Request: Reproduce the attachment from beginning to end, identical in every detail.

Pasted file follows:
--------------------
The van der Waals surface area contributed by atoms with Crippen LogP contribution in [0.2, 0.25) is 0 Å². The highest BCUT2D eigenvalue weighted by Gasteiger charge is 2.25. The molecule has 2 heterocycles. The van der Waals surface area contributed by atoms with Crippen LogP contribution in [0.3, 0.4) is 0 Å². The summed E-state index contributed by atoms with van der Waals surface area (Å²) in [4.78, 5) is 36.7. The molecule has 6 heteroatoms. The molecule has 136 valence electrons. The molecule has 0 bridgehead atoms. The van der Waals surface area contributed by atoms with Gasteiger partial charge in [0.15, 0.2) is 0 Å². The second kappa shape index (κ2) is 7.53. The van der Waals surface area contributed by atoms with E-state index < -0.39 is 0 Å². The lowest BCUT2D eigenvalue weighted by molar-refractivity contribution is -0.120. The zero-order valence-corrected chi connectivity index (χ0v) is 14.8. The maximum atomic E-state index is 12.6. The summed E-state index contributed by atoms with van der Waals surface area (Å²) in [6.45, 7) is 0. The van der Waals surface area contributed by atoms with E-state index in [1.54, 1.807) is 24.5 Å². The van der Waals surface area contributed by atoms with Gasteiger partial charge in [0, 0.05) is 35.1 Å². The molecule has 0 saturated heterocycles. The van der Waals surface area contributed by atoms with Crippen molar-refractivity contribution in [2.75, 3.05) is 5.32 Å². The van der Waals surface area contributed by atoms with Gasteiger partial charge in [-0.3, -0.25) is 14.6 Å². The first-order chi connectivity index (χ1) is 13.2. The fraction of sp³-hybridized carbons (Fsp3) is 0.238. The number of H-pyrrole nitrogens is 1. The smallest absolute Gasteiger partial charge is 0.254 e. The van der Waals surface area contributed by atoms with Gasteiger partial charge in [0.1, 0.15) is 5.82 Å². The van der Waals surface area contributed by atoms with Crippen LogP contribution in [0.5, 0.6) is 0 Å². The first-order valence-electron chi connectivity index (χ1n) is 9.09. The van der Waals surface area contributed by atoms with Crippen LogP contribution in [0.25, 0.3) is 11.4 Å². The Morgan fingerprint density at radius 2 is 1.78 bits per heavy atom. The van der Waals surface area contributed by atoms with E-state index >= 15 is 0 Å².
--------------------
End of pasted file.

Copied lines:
The van der Waals surface area contributed by atoms with Crippen LogP contribution in [0.2, 0.25) is 0 Å². The highest BCUT2D eigenvalue weighted by Gasteiger charge is 2.25. The molecule has 2 heterocycles. The van der Waals surface area contributed by atoms with Crippen LogP contribution in [0.3, 0.4) is 0 Å². The summed E-state index contributed by atoms with van der Waals surface area (Å²) in [4.78, 5) is 36.7. The molecule has 6 heteroatoms. The molecule has 136 valence electrons. The molecule has 0 bridgehead atoms. The van der Waals surface area contributed by atoms with Gasteiger partial charge in [0.15, 0.2) is 0 Å². The second kappa shape index (κ2) is 7.53. The van der Waals surface area contributed by atoms with E-state index < -0.39 is 0 Å². The lowest BCUT2D eigenvalue weighted by molar-refractivity contribution is -0.120. The zero-order valence-corrected chi connectivity index (χ0v) is 14.8. The maximum atomic E-state index is 12.6. The summed E-state index contributed by atoms with van der Waals surface area (Å²) in [6.45, 7) is 0. The van der Waals surface area contributed by atoms with E-state index in [1.54, 1.807) is 24.5 Å². The van der Waals surface area contributed by atoms with Gasteiger partial charge in [0, 0.05) is 35.1 Å². The molecule has 0 saturated heterocycles. The van der Waals surface area contributed by atoms with Crippen molar-refractivity contribution in [2.75, 3.05) is 5.32 Å². The van der Waals surface area contributed by atoms with Gasteiger partial charge in [-0.3, -0.25) is 14.6 Å². The first-order chi connectivity index (χ1) is 13.2. The fraction of sp³-hybridized carbons (Fsp3) is 0.238. The number of H-pyrrole nitrogens is 1. The smallest absolute Gasteiger partial charge is 0.254 e. The van der Waals surface area contributed by atoms with Gasteiger partial charge in [0.1, 0.15) is 5.82 Å². The van der Waals surface area contributed by atoms with Crippen LogP contribution in [0.5, 0.6) is 0 Å². The first-order valence-electron chi connectivity index (χ1n) is 9.09. The van der Waals surface area contributed by atoms with Crippen LogP contribution in [0.25, 0.3) is 11.4 Å². The Morgan fingerprint density at radius 2 is 1.78 bits per heavy atom. The van der Waals surface area contributed by atoms with E-state index >= 15 is 0 Å².